At the center of the galaxy OJ 287, lies one of the most massive black holes known, a colossal object weighing 18 billion times the mass of the Sun. It's surrounded by a disk of hot material and orbited by another, smaller black hole. This one is 150 million solar masses, lightweight in comparison, but still over 30 times the mass of Sagittarius A*, the black hole located at the heart of the Milky Way.
This unusual setup produces a distinct signature flare. Every time the smaller black hole passes through the disk of material surrounding the larger, a flare of energy brighter than a trillion stars combined is released. This happens twice every 12 years, but at irregular intervals due to the complex interaction between the massive objects.
Attempting to model the two bodies to estimate when a flare may occur has been a challenge for astronomers. One model in 2010 managed to predict a flare in December 2015 to within three weeks. In 2018, astronomers in India, led by Lankeswar Dey, a graduate student at the Tata Institute of Fundamental Research in Mumbai, produced a model that predicted a flare would occur on July 31, 2019, with an uncertainty of just four hours. Now, as reported in The Astrophysical Journal Letters, those researchers have described observing it, confirming their model is correct.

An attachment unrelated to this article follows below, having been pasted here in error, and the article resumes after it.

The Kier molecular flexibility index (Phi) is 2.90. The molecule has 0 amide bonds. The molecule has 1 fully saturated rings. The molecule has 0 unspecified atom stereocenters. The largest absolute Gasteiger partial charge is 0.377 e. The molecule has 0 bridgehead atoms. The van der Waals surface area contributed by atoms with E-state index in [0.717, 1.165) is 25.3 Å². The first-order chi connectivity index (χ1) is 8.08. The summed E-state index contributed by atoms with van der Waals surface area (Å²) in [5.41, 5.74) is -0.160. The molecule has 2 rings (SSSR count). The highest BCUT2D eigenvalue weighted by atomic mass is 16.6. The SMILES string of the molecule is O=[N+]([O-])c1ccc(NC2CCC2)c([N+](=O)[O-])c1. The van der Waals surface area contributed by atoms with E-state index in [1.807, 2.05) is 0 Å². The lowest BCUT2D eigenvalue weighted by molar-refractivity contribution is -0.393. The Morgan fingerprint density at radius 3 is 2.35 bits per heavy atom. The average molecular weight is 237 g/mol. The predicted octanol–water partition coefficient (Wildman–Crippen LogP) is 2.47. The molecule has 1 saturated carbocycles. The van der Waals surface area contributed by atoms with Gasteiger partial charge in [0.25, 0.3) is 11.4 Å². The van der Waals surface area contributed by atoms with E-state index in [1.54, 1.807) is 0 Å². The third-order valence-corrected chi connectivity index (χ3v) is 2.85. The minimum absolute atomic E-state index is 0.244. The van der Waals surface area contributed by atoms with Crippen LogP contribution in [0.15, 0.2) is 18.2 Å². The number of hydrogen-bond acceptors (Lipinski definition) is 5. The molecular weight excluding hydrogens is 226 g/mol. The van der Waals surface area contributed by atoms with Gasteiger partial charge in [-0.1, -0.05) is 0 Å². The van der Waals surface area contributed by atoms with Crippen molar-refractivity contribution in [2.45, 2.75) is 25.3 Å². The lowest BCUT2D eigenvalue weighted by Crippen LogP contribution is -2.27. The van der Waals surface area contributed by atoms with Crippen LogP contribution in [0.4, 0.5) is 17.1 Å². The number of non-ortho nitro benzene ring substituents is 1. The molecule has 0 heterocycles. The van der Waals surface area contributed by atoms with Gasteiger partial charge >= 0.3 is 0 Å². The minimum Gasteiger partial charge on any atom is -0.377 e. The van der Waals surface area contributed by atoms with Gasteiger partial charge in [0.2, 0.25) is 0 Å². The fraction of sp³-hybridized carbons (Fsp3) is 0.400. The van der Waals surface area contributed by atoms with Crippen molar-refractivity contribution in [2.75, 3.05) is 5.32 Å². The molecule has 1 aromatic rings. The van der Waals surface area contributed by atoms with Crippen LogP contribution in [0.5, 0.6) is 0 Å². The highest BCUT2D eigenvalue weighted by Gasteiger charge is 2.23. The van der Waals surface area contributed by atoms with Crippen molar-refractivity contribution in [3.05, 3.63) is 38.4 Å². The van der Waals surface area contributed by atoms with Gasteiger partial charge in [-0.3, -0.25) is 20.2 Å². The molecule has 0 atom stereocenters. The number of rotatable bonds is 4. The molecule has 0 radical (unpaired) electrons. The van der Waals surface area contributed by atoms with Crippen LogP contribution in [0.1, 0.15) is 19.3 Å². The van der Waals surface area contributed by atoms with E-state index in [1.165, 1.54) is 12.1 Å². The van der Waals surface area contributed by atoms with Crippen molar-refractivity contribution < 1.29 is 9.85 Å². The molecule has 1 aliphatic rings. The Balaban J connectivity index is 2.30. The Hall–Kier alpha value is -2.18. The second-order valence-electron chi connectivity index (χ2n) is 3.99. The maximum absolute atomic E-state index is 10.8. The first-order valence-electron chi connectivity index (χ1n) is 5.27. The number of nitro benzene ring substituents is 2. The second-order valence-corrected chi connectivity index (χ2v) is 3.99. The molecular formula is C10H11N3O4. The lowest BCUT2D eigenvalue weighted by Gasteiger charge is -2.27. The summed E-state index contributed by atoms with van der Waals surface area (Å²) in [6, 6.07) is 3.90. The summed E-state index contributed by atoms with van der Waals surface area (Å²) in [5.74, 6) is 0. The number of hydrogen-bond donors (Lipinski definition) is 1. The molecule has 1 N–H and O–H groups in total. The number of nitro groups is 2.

The observations were only possible thanks to NASA’s Spitzer observatory, the infrared space telescope that was retired early this year, and the reason is actually quite simple. OJ 287 was actually behind the Sun from the Earth’s position, but as Spitzer was in a trailing orbit, far away from Earth, it was in the right place at the right time to catch the flare.
"When I first checked the visibility of OJ 287, I was shocked to find that it became visible to Spitzer right on the day when the next flare was predicted to occur," lead author Seppo Laine, an associate staff scientist at Caltech/IPAC, who oversaw Spitzer's observations of the system, said in a statement. "It was extremely fortunate that we would be able to capture the peak of this flare with Spitzer because no other human-made instruments were capable of achieving this feat at that specific point in time."
The accurate predictions were down to a deep understanding of gravity and black holes. These two massive objects release energy as gravitational waves as they orbit each other. The larger the object's mass, the larger the gravitational waves generated, and it's though the waves from the larger black hole here are so energetic that they alter the orbit of the smaller black hole. The inclusion of this into the model reduced the window of when a flare may occur to just 36 hours.
The final nine-fold improvement was due to the inclusion of the “no-hair theorem”, the idea that a black hole's properties boil down to three classical parameters: mass, electric charge, and angular momentum, and all the other information is not necessary. The orbit of the smaller black hole is influenced only by the mass of the larger one, and this mass is uniformly distributed within the event horizon. If major disagreements with the no-hair theorem were happening, this system would show it.
"It is important to black hole scientists that we prove or disprove the no-hair theorem. Without it, we cannot trust that black holes as envisaged by Hawking and others exist at all," said Mauri Valtonen, an astrophysicist at the University of Turku in Finland and a co-author on the paper.
The complex dance of these two incredible objects is not just a cosmic spectacle, but a unique window in the physics of black holes.